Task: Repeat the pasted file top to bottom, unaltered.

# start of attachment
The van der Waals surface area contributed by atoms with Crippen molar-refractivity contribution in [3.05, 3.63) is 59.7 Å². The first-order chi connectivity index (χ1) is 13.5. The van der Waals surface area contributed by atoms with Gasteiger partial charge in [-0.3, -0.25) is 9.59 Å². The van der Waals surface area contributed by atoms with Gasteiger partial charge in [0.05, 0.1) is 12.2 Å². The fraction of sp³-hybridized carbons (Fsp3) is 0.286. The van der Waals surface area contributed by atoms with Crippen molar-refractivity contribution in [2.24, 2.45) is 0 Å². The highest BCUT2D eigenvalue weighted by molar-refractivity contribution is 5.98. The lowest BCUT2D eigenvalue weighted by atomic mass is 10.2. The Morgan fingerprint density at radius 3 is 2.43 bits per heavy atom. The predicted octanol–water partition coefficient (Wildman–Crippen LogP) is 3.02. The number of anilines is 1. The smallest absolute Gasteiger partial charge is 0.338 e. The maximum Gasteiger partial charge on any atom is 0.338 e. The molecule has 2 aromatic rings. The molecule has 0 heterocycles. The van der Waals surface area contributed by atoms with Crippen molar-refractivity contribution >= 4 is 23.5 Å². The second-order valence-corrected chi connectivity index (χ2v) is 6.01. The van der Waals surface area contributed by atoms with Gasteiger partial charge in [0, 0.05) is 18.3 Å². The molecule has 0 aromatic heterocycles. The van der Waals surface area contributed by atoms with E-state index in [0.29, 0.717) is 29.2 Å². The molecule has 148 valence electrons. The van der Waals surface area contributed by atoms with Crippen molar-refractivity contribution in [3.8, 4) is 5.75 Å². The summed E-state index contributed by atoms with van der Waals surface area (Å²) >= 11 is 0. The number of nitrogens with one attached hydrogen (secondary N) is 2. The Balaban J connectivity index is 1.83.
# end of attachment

The van der Waals surface area contributed by atoms with Crippen molar-refractivity contribution in [3.05, 3.63) is 59.7 Å². The first-order chi connectivity index (χ1) is 13.5. The van der Waals surface area contributed by atoms with Gasteiger partial charge in [-0.3, -0.25) is 9.59 Å². The van der Waals surface area contributed by atoms with Gasteiger partial charge in [0.05, 0.1) is 12.2 Å². The fraction of sp³-hybridized carbons (Fsp3) is 0.286. The van der Waals surface area contributed by atoms with Crippen molar-refractivity contribution in [2.24, 2.45) is 0 Å². The highest BCUT2D eigenvalue weighted by molar-refractivity contribution is 5.98. The lowest BCUT2D eigenvalue weighted by atomic mass is 10.2. The Morgan fingerprint density at radius 3 is 2.43 bits per heavy atom. The predicted octanol–water partition coefficient (Wildman–Crippen LogP) is 3.02. The number of anilines is 1. The smallest absolute Gasteiger partial charge is 0.338 e. The maximum Gasteiger partial charge on any atom is 0.338 e. The molecule has 2 aromatic rings. The molecule has 0 heterocycles. The van der Waals surface area contributed by atoms with Crippen molar-refractivity contribution >= 4 is 23.5 Å². The second-order valence-corrected chi connectivity index (χ2v) is 6.01. The van der Waals surface area contributed by atoms with Gasteiger partial charge in [0, 0.05) is 18.3 Å². The molecule has 0 aromatic heterocycles. The van der Waals surface area contributed by atoms with E-state index in [0.29, 0.717) is 29.2 Å². The molecule has 148 valence electrons. The van der Waals surface area contributed by atoms with Crippen molar-refractivity contribution in [3.8, 4) is 5.75 Å². The summed E-state index contributed by atoms with van der Waals surface area (Å²) >= 11 is 0. The number of nitrogens with one attached hydrogen (secondary N) is 2. The Balaban J connectivity index is 1.83.